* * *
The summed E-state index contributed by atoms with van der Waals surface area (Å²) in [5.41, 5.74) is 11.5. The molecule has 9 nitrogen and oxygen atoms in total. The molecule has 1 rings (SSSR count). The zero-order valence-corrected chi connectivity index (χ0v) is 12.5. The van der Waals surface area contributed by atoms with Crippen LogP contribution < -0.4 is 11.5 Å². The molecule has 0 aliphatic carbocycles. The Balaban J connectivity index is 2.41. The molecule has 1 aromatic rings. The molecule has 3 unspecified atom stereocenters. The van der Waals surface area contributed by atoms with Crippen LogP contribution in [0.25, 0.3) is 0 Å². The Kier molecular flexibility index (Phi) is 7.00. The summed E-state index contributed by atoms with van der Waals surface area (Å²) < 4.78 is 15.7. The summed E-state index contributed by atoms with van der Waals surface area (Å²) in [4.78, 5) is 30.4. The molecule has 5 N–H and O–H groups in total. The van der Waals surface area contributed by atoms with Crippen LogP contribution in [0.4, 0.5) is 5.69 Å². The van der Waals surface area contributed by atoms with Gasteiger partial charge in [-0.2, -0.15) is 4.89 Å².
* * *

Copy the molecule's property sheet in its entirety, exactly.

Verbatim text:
The summed E-state index contributed by atoms with van der Waals surface area (Å²) in [5.41, 5.74) is 11.5. The molecule has 9 nitrogen and oxygen atoms in total. The molecule has 1 rings (SSSR count). The zero-order valence-corrected chi connectivity index (χ0v) is 12.5. The van der Waals surface area contributed by atoms with Crippen LogP contribution < -0.4 is 11.5 Å². The molecule has 0 aliphatic carbocycles. The Balaban J connectivity index is 2.41. The molecule has 1 aromatic rings. The molecule has 3 unspecified atom stereocenters. The van der Waals surface area contributed by atoms with Crippen LogP contribution in [0.25, 0.3) is 0 Å². The Kier molecular flexibility index (Phi) is 7.00. The summed E-state index contributed by atoms with van der Waals surface area (Å²) < 4.78 is 15.7. The summed E-state index contributed by atoms with van der Waals surface area (Å²) in [4.78, 5) is 30.4. The molecule has 5 N–H and O–H groups in total. The van der Waals surface area contributed by atoms with Crippen LogP contribution in [0.4, 0.5) is 5.69 Å². The van der Waals surface area contributed by atoms with Gasteiger partial charge in [-0.2, -0.15) is 4.89 Å².